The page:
Articles

The Test of Maritime Sovereignty: The Establishment of the Zim National Shipping Company and the Purchase of the Kedmah, 1945–1952 (pp. 110-134)

Kobi Cohen-Hattab

Budgeting for Ultra-Orthodox Education—The Failure of Ultra-Orthodox Politics, 1996–2006 (pp. 135-162)

Hadar Lipshits

The Mizrahi Sociolect in Israel: Origins and Development (pp. 163-182)

Yehudit Henshke

Review Essay: The Theoretical Normalization of Israel in International Relations(pp. 183-189)

[Reviews  of: The Political Psychology of Israeli Prime Ministers: When Hard-Liners Opt for Peace, by Yael S. Aronoff; Why Hawks Become Doves: Shimon Peres and Foreign Policy Change in Israel by Guy Ziv]

Brent E. Sasley

 

Notes on Contributors (pp. 190-191)

Guidelines for Contributors (pp. 192-194)

Lecture: Steinfeld, Struggles over Abortion Policies in Israel

War of the Wombs: Struggles over Abortion Policies in Israel

Dr Rebecca Steinfeld (Stanford)  

4pm on Thu 19 March in A113, Samuel Alexander Building (Building 67 on the campus map, see directions).

 

ABSTRACT: This presentation examines the historical and contemporary struggles that have led to the gap between the restrictions on, and availability of, abortion in Israel. It attributes this gap to the compromise necessitated by conflicts amongst competing policymakers, motivated by opposing viewpoints and interests, over the objectives and substance of abortion policies. Opposition to abortion stems primarily from demographic anxiety relating to both the Holocaust and the Muslim Arab-Jewish fertility differential in Israel/Palestine. Support for access to abortion stems from countervailing concerns about the implications of unrestrained fertility for women’s health, family welfare and social stability, as well as ‘qualitative’ interests in reproducing healthy children. Some feminists have also resisted attempts to render women’s wombs national vessels. This presentation explores the evolution of these struggles over four distinct historical periods, and assesses their impact on women’s reproductive experiences and rights.

SPEAKER: Dr Rebecca Steinfeld is a political scientist researching the politics of reproduction and genital alteration. She completed her PhD in Politics at the University of Oxford, and is now writing her first book, Wars of the Wombs: Struggles over Reproduction in Israel (Stanford University Press, forthcoming). She is also a BBC and Arts and Humanities Research Council ‘New Generation Thinker’ and Haaretz ‘Jewish Thinker.’ She has broadcast on BBC Radio 3, 4 and 5, regularly writes in Haaretz, and has published in The Guardian, The Independent, The Jewish Chronicle, The Jewish Quarterly, and Tablet Magazine.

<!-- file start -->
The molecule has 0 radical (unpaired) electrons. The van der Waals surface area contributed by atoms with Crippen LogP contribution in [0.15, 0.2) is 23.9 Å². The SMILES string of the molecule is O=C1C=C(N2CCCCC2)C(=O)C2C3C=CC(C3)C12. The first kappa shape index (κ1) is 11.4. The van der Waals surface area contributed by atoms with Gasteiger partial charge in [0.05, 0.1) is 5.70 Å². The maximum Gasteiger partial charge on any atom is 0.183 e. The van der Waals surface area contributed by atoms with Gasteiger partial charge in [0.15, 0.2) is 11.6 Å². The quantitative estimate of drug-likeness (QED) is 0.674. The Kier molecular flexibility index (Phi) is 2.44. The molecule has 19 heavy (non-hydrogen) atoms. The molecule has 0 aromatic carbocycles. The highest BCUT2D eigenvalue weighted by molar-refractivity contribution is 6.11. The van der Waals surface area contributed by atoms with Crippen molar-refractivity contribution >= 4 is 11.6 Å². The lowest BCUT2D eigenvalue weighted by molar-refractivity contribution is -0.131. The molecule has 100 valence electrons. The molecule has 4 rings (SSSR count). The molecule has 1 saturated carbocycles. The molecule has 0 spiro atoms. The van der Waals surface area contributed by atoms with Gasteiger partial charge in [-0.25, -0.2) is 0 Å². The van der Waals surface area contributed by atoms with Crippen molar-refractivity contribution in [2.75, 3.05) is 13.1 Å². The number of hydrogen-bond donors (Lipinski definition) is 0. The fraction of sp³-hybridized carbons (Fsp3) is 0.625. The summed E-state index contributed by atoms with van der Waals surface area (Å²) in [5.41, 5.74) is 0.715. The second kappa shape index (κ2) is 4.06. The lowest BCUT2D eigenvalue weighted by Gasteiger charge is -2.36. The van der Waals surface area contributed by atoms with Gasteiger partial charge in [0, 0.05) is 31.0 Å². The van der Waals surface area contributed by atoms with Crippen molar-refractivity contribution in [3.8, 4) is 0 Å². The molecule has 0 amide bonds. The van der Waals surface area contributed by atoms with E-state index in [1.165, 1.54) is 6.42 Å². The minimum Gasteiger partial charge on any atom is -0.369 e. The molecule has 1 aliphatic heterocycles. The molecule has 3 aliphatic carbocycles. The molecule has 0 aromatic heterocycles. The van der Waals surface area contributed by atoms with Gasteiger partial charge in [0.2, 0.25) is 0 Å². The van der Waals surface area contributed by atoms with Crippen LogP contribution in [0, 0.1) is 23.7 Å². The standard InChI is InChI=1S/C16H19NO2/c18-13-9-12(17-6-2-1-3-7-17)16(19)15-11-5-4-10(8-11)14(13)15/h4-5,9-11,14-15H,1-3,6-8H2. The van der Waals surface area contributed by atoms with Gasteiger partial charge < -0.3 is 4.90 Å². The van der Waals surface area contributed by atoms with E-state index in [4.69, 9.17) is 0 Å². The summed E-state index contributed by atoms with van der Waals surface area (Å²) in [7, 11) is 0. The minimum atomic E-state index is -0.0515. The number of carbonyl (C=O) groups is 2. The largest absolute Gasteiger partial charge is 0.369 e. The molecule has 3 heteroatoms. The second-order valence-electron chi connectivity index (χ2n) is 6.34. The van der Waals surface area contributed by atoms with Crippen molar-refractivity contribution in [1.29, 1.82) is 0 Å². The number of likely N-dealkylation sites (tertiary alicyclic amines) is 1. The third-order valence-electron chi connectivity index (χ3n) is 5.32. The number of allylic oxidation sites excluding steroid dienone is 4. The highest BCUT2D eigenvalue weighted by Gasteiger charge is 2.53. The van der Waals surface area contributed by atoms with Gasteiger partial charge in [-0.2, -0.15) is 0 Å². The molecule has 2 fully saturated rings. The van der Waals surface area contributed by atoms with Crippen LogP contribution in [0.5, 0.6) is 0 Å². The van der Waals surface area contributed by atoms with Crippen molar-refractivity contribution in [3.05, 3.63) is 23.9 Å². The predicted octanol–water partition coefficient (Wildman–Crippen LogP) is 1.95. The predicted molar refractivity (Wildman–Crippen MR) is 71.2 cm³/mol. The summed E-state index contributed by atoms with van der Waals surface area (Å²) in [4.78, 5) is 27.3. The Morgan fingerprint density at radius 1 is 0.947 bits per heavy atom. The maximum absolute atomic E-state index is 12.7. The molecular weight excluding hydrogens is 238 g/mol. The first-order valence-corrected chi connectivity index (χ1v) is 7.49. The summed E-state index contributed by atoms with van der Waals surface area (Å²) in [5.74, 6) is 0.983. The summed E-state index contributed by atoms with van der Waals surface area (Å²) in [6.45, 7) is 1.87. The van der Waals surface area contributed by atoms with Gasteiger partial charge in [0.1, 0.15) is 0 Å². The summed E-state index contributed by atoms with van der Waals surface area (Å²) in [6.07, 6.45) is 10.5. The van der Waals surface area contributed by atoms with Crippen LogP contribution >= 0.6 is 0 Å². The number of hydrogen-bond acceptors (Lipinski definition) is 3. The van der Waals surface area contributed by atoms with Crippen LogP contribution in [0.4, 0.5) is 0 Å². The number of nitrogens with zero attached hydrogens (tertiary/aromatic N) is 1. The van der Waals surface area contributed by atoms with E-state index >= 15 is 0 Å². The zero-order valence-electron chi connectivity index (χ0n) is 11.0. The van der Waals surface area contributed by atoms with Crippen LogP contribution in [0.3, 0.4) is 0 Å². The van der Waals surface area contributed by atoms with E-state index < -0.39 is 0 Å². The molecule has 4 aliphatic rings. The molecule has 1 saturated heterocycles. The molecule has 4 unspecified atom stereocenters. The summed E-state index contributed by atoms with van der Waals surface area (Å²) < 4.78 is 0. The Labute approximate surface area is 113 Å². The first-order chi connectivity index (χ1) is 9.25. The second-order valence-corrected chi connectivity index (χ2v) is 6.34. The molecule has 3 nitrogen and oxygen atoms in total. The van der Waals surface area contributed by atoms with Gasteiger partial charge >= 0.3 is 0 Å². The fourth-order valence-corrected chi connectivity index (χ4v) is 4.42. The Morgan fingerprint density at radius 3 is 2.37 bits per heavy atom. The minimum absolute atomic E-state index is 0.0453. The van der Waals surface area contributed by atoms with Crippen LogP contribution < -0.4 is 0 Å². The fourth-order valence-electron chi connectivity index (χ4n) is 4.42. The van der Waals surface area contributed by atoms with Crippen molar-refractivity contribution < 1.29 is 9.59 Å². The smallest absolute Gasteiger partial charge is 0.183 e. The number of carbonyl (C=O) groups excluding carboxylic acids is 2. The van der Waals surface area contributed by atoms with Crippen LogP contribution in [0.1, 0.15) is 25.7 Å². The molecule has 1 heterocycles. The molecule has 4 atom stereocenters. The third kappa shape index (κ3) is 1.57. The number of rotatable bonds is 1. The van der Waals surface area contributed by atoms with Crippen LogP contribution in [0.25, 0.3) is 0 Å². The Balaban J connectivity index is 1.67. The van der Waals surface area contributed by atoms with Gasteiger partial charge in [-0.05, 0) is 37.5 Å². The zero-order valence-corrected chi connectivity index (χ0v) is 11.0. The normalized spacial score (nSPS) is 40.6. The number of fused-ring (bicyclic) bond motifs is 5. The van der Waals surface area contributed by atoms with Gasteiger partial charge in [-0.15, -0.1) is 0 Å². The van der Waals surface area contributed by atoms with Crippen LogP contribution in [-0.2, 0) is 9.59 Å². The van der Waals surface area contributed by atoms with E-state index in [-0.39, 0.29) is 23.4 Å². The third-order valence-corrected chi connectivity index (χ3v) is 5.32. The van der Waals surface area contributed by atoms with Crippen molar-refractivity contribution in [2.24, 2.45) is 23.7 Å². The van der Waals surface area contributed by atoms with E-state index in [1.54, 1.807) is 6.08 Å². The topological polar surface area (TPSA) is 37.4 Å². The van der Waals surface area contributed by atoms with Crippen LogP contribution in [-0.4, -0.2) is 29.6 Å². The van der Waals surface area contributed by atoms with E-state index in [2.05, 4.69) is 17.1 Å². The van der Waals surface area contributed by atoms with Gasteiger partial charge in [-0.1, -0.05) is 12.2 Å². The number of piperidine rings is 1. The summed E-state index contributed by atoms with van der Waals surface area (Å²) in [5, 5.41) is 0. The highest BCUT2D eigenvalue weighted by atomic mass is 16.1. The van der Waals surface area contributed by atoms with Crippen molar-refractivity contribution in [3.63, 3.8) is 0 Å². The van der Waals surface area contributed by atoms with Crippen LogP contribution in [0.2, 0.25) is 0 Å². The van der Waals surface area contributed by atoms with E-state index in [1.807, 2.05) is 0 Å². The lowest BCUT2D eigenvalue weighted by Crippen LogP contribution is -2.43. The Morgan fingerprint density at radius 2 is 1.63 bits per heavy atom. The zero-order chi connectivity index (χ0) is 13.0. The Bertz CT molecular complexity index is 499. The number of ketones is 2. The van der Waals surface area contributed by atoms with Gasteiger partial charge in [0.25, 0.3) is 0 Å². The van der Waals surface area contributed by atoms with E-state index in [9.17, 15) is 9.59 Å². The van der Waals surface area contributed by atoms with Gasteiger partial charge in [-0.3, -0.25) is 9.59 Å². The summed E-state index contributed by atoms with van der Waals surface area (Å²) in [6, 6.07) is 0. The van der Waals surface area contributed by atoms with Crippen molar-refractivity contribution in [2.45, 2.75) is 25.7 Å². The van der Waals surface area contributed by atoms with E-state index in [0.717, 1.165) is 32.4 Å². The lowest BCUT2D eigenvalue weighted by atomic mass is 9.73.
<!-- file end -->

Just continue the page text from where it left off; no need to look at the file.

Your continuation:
Further information about the CJS research seminar programme and other Jewish Studies events at the University.

Cite: Okun and Kagya, Fertility Change among Post-1989 Immigrants to Israel from the Former Soviet Union

 

Okun, Barbara S. Shlomit Kagya. “Fertility Change among Post-1989 Immigrants to Israel from the Former Soviet Union.” International Migration Review 46.4 (2012): 792–827.

 

URL: http://onlinelibrary.wiley.com/doi/10.1111/imre.12001/abstract

 

 

Abstract

Research on the evolution of immigrant fertility patterns has focused on the expected reduction in fertility among immigrants from high fertility, less developed countries who arrive in relatively low-fertility developed societies. The current research considers a different context in which immigrants from the low-fertility Former Soviet Union arrive in a relatively high-fertility setting in Israel. This research context allows us to test various theories of immigrant fertility, which cannot normally be distinguished empirically. Results from Cox multivariate regressions of parity-specific progression do not support assimilation theory, which would predict an increase in fertility following migration, in this context. We interpret the very low fertility rates of the FSU immigrants in Israel, relative to all relevant comparison groups, in terms of the economic uncertainty and hardship experienced during a difficult transition period by immigrants who have high aspirations for social mobility in their destination society.